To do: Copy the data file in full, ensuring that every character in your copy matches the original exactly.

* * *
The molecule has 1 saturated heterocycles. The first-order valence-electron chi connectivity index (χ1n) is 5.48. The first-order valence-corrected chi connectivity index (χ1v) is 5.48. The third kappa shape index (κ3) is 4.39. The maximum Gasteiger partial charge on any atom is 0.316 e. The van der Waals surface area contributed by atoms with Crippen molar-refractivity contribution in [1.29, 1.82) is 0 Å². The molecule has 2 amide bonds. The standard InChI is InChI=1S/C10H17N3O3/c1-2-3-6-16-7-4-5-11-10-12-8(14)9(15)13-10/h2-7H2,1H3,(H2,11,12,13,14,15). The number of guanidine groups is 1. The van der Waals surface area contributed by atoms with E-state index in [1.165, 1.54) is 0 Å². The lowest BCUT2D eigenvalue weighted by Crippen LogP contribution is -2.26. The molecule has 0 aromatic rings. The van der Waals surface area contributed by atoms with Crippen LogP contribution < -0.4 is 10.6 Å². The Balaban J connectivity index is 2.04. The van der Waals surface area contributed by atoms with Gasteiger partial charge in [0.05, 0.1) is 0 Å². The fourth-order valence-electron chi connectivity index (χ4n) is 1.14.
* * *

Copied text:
The molecule has 1 saturated heterocycles. The first-order valence-electron chi connectivity index (χ1n) is 5.48. The first-order valence-corrected chi connectivity index (χ1v) is 5.48. The third kappa shape index (κ3) is 4.39. The maximum Gasteiger partial charge on any atom is 0.316 e. The van der Waals surface area contributed by atoms with Crippen molar-refractivity contribution in [1.29, 1.82) is 0 Å². The molecule has 2 amide bonds. The standard InChI is InChI=1S/C10H17N3O3/c1-2-3-6-16-7-4-5-11-10-12-8(14)9(15)13-10/h2-7H2,1H3,(H2,11,12,13,14,15). The number of guanidine groups is 1. The van der Waals surface area contributed by atoms with E-state index in [1.165, 1.54) is 0 Å². The lowest BCUT2D eigenvalue weighted by Crippen LogP contribution is -2.26. The molecule has 0 aromatic rings. The van der Waals surface area contributed by atoms with Crippen LogP contribution < -0.4 is 10.6 Å². The Balaban J connectivity index is 2.04. The van der Waals surface area contributed by atoms with Gasteiger partial charge in [0.05, 0.1) is 0 Å². The fourth-order valence-electron chi connectivity index (χ4n) is 1.14.